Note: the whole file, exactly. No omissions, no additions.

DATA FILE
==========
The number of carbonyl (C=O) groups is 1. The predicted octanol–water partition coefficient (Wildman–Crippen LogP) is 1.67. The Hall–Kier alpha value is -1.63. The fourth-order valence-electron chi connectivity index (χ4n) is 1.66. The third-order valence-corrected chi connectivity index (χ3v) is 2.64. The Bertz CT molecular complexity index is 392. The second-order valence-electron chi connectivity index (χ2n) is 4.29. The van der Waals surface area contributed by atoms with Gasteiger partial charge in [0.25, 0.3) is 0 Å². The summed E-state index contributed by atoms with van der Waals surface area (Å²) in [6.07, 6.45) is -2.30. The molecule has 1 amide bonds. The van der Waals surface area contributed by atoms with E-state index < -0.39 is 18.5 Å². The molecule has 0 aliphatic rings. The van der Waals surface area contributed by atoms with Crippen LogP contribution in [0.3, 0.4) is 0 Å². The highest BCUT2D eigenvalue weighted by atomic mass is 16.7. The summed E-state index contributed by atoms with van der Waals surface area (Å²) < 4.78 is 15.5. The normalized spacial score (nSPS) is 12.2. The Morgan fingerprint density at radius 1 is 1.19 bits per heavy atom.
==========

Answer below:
The number of carbonyl (C=O) groups is 1. The predicted octanol–water partition coefficient (Wildman–Crippen LogP) is 1.67. The Hall–Kier alpha value is -1.63. The fourth-order valence-electron chi connectivity index (χ4n) is 1.66. The third-order valence-corrected chi connectivity index (χ3v) is 2.64. The Bertz CT molecular complexity index is 392. The second-order valence-electron chi connectivity index (χ2n) is 4.29. The van der Waals surface area contributed by atoms with Gasteiger partial charge in [0.25, 0.3) is 0 Å². The summed E-state index contributed by atoms with van der Waals surface area (Å²) in [6.07, 6.45) is -2.30. The molecule has 1 amide bonds. The van der Waals surface area contributed by atoms with E-state index < -0.39 is 18.5 Å². The molecule has 0 aliphatic rings. The van der Waals surface area contributed by atoms with Crippen LogP contribution in [0.3, 0.4) is 0 Å². The highest BCUT2D eigenvalue weighted by atomic mass is 16.7. The summed E-state index contributed by atoms with van der Waals surface area (Å²) < 4.78 is 15.5. The normalized spacial score (nSPS) is 12.2. The Morgan fingerprint density at radius 1 is 1.19 bits per heavy atom.